Quick Click> Islands, Dykes, Riverside, Stateside

Daily Clicks
Friday, February 11, 2011
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View of New York Harbor, 1999, from the U.S. National Oceanic and Atmospheric Administration, courtesy Design Observer.

Double Dutch. First Manhattan, now Governor’s Island–the Dutch just can’t get enough of New York Harbor. Adriaan Geuze of West 8 talks with author Brian Davis about West 8′s proposal for a new public park on “the island next to the island at the center of the world,” via Design Observer.

No more Jersey Shore? Speaking of the Dutch, oceanography professor Malcolm Brown told WYNC that residents of the New York-New Jersey area should brush up on their dyke-building skills, warning that higher sea levels may come sooner than we think, via Transportation Nation

City Center. Planetizen pointed us to a fascinating post on Per Square Mile about Cahokia, a pre-Columbian settlement on the Mississippi, which, until Philadelphia surpassed it ca. 1800, was the largest city in North America.

Start Spreading the News. New York: If you can make there…well, it doesn’t guarantee you’ll make it in Moscow. For whatever it’s worth, New York now ranks as the most affordable of the four cities that the world’s wealthiest citizens are likely to call home. New York beats out Moscow–yes, Moscow–as well as Hong Kong and London. The Real Deal quotes a study conducted by Savills PLC, an affiliate of Stribling.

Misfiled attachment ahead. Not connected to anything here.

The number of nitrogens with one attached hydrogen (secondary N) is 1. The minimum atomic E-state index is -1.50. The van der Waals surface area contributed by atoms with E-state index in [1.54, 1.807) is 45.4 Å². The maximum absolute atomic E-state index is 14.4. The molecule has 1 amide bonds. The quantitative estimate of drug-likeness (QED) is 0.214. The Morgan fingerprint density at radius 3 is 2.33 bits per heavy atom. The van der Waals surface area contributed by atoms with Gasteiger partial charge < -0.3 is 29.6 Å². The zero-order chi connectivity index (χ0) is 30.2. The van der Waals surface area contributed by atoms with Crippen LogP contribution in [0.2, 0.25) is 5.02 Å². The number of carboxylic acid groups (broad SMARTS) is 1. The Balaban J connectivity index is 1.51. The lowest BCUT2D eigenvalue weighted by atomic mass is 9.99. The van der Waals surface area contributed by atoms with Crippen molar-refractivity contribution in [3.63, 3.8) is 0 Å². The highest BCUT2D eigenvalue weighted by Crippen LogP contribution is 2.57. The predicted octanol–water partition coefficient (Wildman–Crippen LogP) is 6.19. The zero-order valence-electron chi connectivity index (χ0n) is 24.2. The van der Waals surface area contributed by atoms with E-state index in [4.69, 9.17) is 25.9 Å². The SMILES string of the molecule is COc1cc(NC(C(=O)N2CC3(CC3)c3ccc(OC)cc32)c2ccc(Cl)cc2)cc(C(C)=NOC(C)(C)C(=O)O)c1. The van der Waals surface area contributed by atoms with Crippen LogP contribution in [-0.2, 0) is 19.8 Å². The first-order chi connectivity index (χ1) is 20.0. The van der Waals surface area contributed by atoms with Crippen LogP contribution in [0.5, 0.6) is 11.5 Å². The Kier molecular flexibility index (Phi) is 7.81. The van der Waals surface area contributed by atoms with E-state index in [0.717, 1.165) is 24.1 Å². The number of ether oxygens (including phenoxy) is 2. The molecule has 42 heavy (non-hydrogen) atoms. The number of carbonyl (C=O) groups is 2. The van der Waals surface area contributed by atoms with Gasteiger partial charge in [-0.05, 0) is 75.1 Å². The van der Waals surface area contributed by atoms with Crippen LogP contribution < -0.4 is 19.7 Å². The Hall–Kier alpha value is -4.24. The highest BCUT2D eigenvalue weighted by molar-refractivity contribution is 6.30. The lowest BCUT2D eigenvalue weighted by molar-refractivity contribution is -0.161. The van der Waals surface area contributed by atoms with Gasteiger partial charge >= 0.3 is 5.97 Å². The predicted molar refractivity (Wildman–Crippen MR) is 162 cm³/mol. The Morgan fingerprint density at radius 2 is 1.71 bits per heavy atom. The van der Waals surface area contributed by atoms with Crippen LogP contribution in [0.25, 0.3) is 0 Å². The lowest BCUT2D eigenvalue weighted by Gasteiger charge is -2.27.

Quick Clicks> Barrios, Shopping Atlantic, Blah, Egypt

Daily Clicks
Thursday, February 10, 2011
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A section of the barrios in Bogata from Harry Murzyn and David Varon.

Barrios with Altitude. A poetic study of the organically evolving perimeter of Bogotá, via Lebbeus Woods.

Atlantic Aspirations. Forest City Ratner is still on the hunt for Atlantic Yards funding, but has sweetened the deal by tapping SHoP–who is already spiffing up the stadium and public plaza–to design B2, the first apartment building in the complex, says The Observer.

Sterile Street. Blair Kamin calls out developer Joe Sitt for obliterating “bracing history” in exchange for “bland consistency” on State Street, in The Chicago Times.